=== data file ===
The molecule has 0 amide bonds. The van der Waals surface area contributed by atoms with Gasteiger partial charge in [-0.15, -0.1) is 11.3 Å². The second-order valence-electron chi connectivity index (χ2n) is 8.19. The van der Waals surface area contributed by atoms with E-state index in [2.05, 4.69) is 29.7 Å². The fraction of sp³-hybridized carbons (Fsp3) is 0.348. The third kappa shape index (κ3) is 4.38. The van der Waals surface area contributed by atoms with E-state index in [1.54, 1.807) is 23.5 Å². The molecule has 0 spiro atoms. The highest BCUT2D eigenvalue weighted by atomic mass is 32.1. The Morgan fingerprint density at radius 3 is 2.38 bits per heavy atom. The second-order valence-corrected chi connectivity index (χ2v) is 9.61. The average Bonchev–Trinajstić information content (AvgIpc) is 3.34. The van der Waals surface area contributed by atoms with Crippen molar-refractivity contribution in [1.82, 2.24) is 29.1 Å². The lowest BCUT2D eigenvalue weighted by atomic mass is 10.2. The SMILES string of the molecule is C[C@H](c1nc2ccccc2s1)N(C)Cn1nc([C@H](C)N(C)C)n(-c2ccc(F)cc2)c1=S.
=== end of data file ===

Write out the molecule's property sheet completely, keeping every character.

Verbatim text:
The molecule has 0 amide bonds. The van der Waals surface area contributed by atoms with Gasteiger partial charge in [-0.15, -0.1) is 11.3 Å². The second-order valence-electron chi connectivity index (χ2n) is 8.19. The van der Waals surface area contributed by atoms with E-state index in [2.05, 4.69) is 29.7 Å². The fraction of sp³-hybridized carbons (Fsp3) is 0.348. The third kappa shape index (κ3) is 4.38. The van der Waals surface area contributed by atoms with E-state index in [1.54, 1.807) is 23.5 Å². The molecule has 0 spiro atoms. The highest BCUT2D eigenvalue weighted by atomic mass is 32.1. The Morgan fingerprint density at radius 3 is 2.38 bits per heavy atom. The second-order valence-corrected chi connectivity index (χ2v) is 9.61. The average Bonchev–Trinajstić information content (AvgIpc) is 3.34. The van der Waals surface area contributed by atoms with Crippen molar-refractivity contribution in [1.82, 2.24) is 29.1 Å². The lowest BCUT2D eigenvalue weighted by atomic mass is 10.2. The SMILES string of the molecule is C[C@H](c1nc2ccccc2s1)N(C)Cn1nc([C@H](C)N(C)C)n(-c2ccc(F)cc2)c1=S.